No wait, I mean Virtualization … , I mean Grid … well no, I should say Utility … Oh, well, forget it … just find a way to save some money!
If you have been in the information technology (IT) sector for any length of time, you are probably accustomed to two IT industry absolutes: (1) never-ending hype from the hardware/software vendors and service providers; and (2) the solutions you build are generally too expensive and take too long to implement. With this in mind, I have yet to make up my own mind on “cloud computing”. However, I have been a big fan of Application Service Provider (ASP) and Business Process Outsourcing (BPO) services, which I believe is the genesis of cloud computing (CC).
The transition to CC seems to have happened this way. Infrastructure components became a commodity and much more reliable. Applications became reusable components and extremely portable. Combine the infrastructure (including fast internet) with application portability, and poof, you have the ingredients to spawn a new market need. It was this new market opportunity that allowed companies to begin outsourcing accounting or other back office processes to a BPO servicer. However, the BPOs needed a way into the client’s network, which is where the line between ASPs and BPOs started to blur. With this fuzzy boundary, IT needed a new term, so poof, Grid computing. Not the Grid computing you run on the PS3 or in a Screen Saver, but the type of Grid computing that includes running a prepackaged type of application offsite or in-house on a seemingly abstract layer of infrastructure resources.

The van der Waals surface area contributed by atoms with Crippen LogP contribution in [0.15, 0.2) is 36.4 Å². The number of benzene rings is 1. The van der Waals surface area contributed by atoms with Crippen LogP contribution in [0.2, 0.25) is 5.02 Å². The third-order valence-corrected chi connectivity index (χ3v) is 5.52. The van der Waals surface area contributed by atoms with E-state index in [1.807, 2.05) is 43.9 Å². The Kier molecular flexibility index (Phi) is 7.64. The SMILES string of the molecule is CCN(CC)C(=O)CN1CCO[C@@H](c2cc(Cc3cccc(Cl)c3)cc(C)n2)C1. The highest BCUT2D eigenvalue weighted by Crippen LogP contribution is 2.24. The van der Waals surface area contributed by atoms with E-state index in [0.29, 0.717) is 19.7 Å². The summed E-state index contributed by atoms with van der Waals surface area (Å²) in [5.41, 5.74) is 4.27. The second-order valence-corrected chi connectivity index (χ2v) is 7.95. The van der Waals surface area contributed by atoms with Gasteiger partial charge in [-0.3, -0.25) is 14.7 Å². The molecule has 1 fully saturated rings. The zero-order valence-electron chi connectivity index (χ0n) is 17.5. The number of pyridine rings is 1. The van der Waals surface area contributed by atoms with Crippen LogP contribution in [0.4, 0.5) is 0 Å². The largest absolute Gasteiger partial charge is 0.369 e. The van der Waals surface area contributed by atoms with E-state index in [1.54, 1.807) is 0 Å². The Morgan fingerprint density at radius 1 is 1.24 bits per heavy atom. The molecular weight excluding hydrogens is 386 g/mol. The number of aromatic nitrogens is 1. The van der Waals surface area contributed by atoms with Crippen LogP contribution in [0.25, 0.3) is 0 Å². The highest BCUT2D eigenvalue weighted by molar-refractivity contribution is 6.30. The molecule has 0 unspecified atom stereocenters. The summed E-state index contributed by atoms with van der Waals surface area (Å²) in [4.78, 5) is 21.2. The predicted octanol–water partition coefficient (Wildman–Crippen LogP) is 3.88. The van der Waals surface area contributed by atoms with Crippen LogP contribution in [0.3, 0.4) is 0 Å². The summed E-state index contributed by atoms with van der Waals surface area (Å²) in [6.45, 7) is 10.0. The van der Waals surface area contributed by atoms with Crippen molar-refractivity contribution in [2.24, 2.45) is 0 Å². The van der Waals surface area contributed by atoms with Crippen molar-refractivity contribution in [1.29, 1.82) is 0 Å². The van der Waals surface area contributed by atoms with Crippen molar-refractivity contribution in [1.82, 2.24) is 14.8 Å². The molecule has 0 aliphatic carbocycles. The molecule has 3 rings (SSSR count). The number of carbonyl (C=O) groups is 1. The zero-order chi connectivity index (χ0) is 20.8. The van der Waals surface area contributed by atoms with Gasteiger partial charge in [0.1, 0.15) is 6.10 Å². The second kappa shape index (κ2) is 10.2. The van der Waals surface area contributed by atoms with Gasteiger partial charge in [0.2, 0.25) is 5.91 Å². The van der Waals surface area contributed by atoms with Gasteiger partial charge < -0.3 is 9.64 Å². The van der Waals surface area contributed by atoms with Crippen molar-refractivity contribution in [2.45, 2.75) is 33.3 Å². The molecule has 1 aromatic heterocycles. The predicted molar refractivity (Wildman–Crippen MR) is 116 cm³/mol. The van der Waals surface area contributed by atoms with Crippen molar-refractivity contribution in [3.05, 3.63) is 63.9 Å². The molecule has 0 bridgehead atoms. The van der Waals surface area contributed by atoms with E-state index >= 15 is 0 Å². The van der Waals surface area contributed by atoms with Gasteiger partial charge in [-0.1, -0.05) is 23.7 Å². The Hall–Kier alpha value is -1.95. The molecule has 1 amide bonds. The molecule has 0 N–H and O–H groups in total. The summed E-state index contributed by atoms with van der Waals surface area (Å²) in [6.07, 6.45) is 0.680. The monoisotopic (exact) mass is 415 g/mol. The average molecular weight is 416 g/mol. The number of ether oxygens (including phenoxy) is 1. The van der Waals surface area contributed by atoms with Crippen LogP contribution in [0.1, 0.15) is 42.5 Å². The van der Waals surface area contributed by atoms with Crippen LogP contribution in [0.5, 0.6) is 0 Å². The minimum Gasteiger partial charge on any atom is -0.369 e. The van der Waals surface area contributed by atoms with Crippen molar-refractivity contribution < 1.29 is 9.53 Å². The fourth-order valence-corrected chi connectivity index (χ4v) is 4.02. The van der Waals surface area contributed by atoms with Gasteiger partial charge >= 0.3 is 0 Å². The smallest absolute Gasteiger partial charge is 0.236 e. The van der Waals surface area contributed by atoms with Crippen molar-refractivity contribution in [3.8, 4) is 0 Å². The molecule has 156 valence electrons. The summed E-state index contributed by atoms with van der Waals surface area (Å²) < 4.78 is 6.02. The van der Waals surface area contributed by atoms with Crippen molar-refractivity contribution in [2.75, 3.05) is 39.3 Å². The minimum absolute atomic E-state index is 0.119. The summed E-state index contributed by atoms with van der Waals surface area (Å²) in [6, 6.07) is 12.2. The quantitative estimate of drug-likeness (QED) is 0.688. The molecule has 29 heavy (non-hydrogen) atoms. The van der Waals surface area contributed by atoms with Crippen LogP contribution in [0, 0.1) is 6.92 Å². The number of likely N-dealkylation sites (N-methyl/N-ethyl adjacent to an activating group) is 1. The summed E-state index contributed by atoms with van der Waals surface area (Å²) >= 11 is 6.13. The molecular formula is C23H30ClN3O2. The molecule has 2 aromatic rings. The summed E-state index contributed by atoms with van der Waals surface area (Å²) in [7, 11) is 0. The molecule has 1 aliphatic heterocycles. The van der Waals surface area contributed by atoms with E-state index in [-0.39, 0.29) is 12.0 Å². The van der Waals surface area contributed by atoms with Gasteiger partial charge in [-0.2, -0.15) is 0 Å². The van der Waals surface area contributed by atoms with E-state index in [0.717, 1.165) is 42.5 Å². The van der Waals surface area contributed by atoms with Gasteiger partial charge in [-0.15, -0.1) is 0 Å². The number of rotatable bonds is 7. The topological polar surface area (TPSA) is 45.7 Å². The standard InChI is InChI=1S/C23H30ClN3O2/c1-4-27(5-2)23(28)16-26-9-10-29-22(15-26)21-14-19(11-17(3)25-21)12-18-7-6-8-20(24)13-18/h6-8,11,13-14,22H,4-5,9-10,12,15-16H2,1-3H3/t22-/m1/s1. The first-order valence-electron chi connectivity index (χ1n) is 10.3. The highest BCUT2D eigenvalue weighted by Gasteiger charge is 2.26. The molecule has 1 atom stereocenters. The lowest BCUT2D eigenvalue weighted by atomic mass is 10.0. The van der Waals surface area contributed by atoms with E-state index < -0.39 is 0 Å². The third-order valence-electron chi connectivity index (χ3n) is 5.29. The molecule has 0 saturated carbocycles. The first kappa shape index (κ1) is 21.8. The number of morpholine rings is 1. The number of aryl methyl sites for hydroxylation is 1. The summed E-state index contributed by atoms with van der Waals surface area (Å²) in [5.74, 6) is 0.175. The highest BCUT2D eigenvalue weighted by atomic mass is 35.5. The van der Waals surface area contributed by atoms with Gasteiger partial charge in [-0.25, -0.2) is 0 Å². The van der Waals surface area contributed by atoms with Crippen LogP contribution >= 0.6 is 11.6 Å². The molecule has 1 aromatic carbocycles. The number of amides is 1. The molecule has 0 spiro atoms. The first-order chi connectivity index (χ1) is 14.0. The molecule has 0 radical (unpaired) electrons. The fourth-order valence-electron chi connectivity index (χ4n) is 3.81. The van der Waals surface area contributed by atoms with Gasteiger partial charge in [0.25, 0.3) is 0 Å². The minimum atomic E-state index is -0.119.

Next you take Grid computing and wrap it in a nice financial model, and poof, you have Utility computing. This starts with the Grid and allows the client to run a set of applications, generally offsite, for a monthly or per usage fee. Utility computing can be as simple as having your corporate internet presence on a shared web hosting provider, or using offsite Exchange management, or offering just about any application that can be run in a browser as a “plug in the wall” type of utility. The Utility computing applications and pricing models seek to appear similar to the services and billing models of the phone, electric, and gas companies. However, have you tried reading a cell phone or utility bill lately? Why is the government charging me to use my phone? Why are you telling me how many therms I used for the first 6.7 days compared to the remaining 23.3 days. Of course, that is except in February and the bill only includes 28 days, but cost more than January when it was colder? Excuse my digression, but such utility practices will be relevant when researching the pricing model for the Elastic Compute Cloud being offered by Amazon as EC2.
For those of us that need bread crumbs, we are here: | Commoditized Infrastructure | Reliable Internet and Infrastructure | Portable Apps | ASPs | BPOs | Grid | Utility | and finally (queue the bright light and church choir), Cloud Computing!
Saving Money In the Cloud
Cloud computing combines everything just discussed but with the promise of technology being faster and cheaper. Notice I did not include “better”! Looking at the economy and the purchasing trends of my clients over the last two years and the forecasts for 2009, some seem to be compromising quality for cheaper and faster (faster to market). Now I do not necessarily believe lowering quality is a bad thing. Just ask a start-up company running on a shoe string budget, or a company sponsoring an R&D activity that is not directly aligned with corporate initiatives. Moving from 99.0% availability to 99.9% availability can promote a perception of higher quality. However, that extra 0.9% percent can also translate to double, triple or even more in infrastructure and labor costs.